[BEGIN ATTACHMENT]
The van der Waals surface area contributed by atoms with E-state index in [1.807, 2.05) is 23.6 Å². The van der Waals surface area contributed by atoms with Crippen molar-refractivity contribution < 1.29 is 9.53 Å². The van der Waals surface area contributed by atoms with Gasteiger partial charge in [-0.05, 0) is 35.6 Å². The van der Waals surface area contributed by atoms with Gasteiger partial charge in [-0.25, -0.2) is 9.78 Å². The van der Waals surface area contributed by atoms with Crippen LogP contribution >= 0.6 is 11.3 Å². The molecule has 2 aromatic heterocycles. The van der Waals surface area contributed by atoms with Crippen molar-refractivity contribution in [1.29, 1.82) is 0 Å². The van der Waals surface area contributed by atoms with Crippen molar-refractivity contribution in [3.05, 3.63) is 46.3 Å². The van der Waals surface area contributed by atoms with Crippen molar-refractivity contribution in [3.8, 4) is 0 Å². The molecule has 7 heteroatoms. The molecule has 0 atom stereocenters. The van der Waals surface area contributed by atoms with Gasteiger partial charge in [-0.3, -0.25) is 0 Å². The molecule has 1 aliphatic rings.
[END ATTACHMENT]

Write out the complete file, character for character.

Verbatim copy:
The van der Waals surface area contributed by atoms with E-state index in [1.807, 2.05) is 23.6 Å². The van der Waals surface area contributed by atoms with Crippen molar-refractivity contribution < 1.29 is 9.53 Å². The van der Waals surface area contributed by atoms with Gasteiger partial charge in [-0.05, 0) is 35.6 Å². The van der Waals surface area contributed by atoms with Gasteiger partial charge in [-0.25, -0.2) is 9.78 Å². The van der Waals surface area contributed by atoms with Crippen LogP contribution >= 0.6 is 11.3 Å². The molecule has 2 aromatic heterocycles. The van der Waals surface area contributed by atoms with Crippen molar-refractivity contribution in [1.29, 1.82) is 0 Å². The van der Waals surface area contributed by atoms with Crippen molar-refractivity contribution in [3.05, 3.63) is 46.3 Å². The van der Waals surface area contributed by atoms with Crippen molar-refractivity contribution in [3.8, 4) is 0 Å². The molecule has 7 heteroatoms. The molecule has 0 atom stereocenters. The van der Waals surface area contributed by atoms with Gasteiger partial charge in [-0.3, -0.25) is 0 Å². The molecule has 1 aliphatic rings.